Let’s consider the situation the art sector is in at the moment. The issue came into focus with the news of the devastating fire which, this second time, damaged the Glasgow School of Art beyond repair. There you have £35m down the drain, or rather turned to ashes, and everybody is powerlessly looking at the building asking, with disbelief, ‘how could this be possible’. The fate of the Glasgow School of Art seems, for now at least, sealed by confusion and uncertainty. Who is to blame this time?
Extrapolating the Glasgow tragedy, who is to blame for the uncertain fate of hundreds of art schools across the country slowly but surely decapitated by unachievable targets and percentages? We are looking at another type of devastating fire slowly cooking to ashes the art sector, in general, and the art education, in particular. The drive to achieve the funding targets, the attendance and the achievement rates, the literacy and the numeracy benchmarks. What do they all mean? Certainly, they mean nothing to those involved in the art sector (students, artists, writers, musicians, teachers) but mean everything to those in charge to justify the bureaucracy which supports their livelihoods and to satisfy the pleiades of regulators and inspectors. The focus of this type of education is not the youth’s creativity but to produce a nation of self-absorbed adults ready to slot into whatever social square has been allocated to them as soon as they joined the education system.
And here we face again another type of politics. The ‘politics of inevitability’ as Snyder eloquently describes it, which makes the art education vulnerable and a victim of the constantly expanding globalisation. Since the mid ‘80s, the way we talk about art has fundamentally changed as well as the way the education system works to serve the economy, under the bright colours of neoliberalism. And, one would say, what is the problem with that? The education and the arts remain the essential social institutions within a healthy society and preserve what we call our ‘decency’. They remain our ‘sane barometer’ if you like, which support the configuration of our future and the values this future will act upon.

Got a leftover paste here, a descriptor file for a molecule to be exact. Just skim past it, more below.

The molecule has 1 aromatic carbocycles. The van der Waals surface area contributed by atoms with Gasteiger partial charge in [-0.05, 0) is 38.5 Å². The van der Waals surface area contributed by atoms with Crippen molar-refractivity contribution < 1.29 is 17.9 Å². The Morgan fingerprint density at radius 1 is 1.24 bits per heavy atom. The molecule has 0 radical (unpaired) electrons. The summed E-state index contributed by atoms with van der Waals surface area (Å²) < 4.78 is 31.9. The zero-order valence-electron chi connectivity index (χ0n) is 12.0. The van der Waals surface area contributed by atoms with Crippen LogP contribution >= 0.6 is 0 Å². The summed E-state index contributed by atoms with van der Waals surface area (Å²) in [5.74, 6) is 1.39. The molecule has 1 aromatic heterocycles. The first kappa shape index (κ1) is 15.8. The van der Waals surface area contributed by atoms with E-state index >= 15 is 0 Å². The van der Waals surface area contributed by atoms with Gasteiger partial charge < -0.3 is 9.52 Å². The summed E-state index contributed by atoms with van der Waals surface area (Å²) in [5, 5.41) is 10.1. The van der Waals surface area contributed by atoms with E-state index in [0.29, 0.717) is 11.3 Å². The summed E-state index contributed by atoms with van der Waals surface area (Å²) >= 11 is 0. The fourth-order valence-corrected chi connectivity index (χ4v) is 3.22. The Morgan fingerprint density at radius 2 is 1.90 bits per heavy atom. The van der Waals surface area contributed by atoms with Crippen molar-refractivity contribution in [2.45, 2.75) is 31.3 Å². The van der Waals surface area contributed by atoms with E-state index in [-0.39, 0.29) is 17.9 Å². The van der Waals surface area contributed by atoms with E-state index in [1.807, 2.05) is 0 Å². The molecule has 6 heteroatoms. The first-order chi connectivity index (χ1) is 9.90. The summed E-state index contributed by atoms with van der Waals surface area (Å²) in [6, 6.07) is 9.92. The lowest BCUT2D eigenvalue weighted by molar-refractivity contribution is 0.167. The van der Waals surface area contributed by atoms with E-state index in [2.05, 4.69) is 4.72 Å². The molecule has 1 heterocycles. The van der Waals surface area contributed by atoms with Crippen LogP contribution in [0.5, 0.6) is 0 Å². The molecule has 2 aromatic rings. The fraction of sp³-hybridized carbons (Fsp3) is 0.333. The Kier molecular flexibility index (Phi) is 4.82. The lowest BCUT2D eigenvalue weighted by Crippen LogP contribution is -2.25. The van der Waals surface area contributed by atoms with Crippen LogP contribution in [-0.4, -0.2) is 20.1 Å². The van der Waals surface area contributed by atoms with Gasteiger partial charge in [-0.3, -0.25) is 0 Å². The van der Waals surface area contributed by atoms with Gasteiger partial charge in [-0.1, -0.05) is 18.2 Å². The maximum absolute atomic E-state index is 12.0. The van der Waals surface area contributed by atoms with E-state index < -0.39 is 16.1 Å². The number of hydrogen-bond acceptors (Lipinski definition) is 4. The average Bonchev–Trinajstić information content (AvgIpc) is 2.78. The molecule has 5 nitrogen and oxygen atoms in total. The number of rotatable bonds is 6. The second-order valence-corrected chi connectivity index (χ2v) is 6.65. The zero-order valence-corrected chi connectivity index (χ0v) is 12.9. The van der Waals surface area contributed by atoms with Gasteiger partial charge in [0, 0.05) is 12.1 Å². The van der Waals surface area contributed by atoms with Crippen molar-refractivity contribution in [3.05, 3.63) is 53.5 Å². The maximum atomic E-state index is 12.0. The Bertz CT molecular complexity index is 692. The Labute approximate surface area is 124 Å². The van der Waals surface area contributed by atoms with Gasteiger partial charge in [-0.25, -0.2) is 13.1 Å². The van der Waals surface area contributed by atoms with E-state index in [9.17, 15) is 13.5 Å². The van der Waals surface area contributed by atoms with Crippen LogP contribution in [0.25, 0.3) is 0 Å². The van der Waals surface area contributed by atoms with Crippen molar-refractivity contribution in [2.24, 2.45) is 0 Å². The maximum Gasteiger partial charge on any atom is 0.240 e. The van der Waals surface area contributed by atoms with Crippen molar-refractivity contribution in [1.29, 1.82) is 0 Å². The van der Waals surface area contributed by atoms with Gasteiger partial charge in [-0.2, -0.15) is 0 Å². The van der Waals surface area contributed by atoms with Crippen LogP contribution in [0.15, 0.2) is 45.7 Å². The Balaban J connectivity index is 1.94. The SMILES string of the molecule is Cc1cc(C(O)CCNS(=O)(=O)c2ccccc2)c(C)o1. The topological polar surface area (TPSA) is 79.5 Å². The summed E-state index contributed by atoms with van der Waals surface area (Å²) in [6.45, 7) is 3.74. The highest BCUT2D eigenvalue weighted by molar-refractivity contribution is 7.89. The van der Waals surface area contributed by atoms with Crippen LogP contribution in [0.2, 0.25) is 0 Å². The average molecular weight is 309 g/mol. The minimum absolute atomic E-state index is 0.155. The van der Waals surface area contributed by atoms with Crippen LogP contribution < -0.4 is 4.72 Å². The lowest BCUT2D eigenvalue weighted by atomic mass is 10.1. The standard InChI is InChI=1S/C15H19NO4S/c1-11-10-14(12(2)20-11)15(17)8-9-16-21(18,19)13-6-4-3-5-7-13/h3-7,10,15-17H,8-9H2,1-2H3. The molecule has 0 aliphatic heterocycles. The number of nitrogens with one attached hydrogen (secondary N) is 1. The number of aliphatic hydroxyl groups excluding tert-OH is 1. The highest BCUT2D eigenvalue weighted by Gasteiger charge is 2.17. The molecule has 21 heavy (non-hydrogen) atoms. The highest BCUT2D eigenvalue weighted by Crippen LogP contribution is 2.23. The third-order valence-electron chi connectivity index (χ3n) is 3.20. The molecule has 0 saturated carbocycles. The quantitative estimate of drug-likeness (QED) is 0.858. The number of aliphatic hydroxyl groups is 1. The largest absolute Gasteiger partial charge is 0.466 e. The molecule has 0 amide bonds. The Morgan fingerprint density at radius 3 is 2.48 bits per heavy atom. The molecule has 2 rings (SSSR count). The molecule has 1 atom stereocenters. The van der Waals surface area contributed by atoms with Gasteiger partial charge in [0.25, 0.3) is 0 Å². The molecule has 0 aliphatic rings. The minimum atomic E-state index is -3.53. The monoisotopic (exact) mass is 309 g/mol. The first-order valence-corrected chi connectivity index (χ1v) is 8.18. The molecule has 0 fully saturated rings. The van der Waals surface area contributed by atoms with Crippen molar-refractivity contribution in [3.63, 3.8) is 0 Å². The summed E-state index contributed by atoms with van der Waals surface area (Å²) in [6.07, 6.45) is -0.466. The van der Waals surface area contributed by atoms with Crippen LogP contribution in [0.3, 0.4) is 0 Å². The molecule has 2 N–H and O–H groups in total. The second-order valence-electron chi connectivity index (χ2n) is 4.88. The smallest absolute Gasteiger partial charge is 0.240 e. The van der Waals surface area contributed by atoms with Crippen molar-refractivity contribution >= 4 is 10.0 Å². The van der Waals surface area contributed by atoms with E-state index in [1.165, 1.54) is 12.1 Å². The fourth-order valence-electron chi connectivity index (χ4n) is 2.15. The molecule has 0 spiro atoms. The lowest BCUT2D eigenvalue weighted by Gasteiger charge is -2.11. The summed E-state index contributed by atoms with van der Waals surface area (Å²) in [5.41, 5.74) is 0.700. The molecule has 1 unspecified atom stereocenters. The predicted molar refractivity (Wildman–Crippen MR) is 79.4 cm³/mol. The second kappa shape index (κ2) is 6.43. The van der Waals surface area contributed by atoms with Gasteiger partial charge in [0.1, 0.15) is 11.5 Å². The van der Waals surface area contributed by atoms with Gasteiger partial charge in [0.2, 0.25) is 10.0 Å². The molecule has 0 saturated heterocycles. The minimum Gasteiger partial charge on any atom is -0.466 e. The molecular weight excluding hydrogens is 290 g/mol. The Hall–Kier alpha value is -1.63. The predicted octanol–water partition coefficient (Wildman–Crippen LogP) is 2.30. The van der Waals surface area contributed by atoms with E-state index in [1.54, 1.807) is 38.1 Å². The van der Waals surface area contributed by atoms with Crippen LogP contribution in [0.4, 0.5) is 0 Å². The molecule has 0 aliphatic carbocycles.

I remember a recent conversation I had with a head of school who recognised that things have taken a turn for the worse, with the Brexit uncertainty looming, but, as he said, ‘what can one do against a whole government, with a mortgage to pay?’ And here we are again in the blaming game equation. The well-suited head back in his leather chair, the young artist back revising for another maths test. New financial cuts are drowning the hope of an economic recovery and the silence of those suffering its effects sounds more and more like a resigned agreement. Not once we feel that the history allows us to see patterns and to understand that action is a possibility. History permits us, ‘to be responsible; not for everything, but for something’ as the poet Czeslaw Milosz said. This responsibility has always worked against loneliness and indifference.
©Maria Stadnicka, June 2018, Gloucestershire, UK
‘It is unfortunately hard to recall our quasi-permanent concern with the future, for on our return from a place, perhaps the first thing to disappear from memory is just how much of the past we spent dwelling on what was to come; how much of it, that is, we spent somewhere other than where we were.’ (de Botton, 2002)
Photography: ©John Stadnicki, 2018
Live interview with Mikey Mouse, @International Times
©Maria Stadnicka, May 2018